I am enraged and indignant at a world that supports sexism and other forms of oppression.  This rage has offered me many protections in the midst of inhumane experiences.  Has been required as a source of strength, and a means by which I fight for change. A means by which I fight for transformation.

And now, noticing the texture and energy of the hardness within me as I stand at an increasing distance from my beloved one, I am finally ready to ask what more might be available to me.  Because with all of the ferocity that it comes with, I know all too well the terror, fear, and heartache that form too many of the roots of my rage.

To read part two, please click here.

14 Comments on ““Forgiving” Men and Other Oppressors, Part I

  1. Wow. Thanks for your powerful words and your honesty. I have much to say tomorrow at writing circle. Much love.

    • Thank you very much, Stephanie. I look forward to seeing you tomorrow, and to hearing your feedback. I truly appreciate you reading this post.

  2. My Dear,

    I am once again impressed and delighted by the depth of your insight and your willingness to mine your own experience for wisdom and inspiration. And of course, doing so requires vulnerability. Which can be so painful, and also so truthful and powerful as you demonstrate here.

    What does it mean to reject all manifestations of sexism and simultaneously cultivate the potential in relationships with (cisgender, straight) men?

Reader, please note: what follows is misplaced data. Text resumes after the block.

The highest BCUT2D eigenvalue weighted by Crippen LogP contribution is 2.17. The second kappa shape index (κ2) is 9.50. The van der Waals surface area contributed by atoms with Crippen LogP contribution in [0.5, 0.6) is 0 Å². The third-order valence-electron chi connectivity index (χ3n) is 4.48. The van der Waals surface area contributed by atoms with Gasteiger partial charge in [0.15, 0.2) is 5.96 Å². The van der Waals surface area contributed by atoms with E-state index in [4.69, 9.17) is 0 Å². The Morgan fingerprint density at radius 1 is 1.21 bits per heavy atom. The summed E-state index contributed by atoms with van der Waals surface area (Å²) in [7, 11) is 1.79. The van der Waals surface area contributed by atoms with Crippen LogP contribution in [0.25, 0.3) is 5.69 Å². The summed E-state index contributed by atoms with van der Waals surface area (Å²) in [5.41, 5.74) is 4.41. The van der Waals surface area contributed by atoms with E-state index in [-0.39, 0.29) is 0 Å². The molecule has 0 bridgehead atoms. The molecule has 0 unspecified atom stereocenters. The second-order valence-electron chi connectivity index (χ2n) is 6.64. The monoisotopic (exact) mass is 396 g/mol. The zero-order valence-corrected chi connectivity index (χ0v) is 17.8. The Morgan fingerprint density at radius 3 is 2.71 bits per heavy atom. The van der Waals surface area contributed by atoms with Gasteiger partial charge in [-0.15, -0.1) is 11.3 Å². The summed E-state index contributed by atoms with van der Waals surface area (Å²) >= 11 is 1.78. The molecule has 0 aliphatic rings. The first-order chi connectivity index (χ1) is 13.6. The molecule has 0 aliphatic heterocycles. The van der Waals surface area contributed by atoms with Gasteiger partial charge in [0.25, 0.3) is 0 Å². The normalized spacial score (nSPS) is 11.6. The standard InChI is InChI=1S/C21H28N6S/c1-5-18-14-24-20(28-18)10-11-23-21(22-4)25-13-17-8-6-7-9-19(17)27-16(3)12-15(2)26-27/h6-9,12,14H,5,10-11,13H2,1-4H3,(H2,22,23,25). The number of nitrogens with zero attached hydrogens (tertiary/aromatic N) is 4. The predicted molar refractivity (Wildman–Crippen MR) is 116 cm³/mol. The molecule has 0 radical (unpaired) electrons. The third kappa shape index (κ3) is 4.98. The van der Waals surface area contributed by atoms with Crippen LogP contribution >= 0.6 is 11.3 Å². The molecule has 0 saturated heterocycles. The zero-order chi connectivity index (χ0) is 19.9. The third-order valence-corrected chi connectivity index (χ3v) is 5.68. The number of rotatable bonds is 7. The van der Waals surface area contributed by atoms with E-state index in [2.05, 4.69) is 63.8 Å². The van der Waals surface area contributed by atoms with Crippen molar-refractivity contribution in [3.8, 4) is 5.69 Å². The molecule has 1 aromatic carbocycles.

I don’t always know…but I am grateful to be able to navigate this with you and all the wonderful resource you bring to the project.

    Thank you!

    • Leah, thank you for reading and responding! Your comment is so thoughtful, and also beautifully written. I appreciate you very much. I look forward to continuing the discussion with you, and hearing what you think about part two. Have a beautiful week, Leah.

  3. Dara, This is so powerful. Thanks for taking the time to write this up and share it! Joanne

    • I know that you are very busy, so thank you for reading this post! I will be sure to send you the second installment. Sending you my best.

  4. Oh my dear Dara, I am so grateful to have you in my life! What great writing. In reading it, I recognize in myself SO much a similar rage against corporations for the massive evil they do to us as consumers and workers on every level. I also recognize the hatred I feel towards right-wing idealogues and anti-gay people.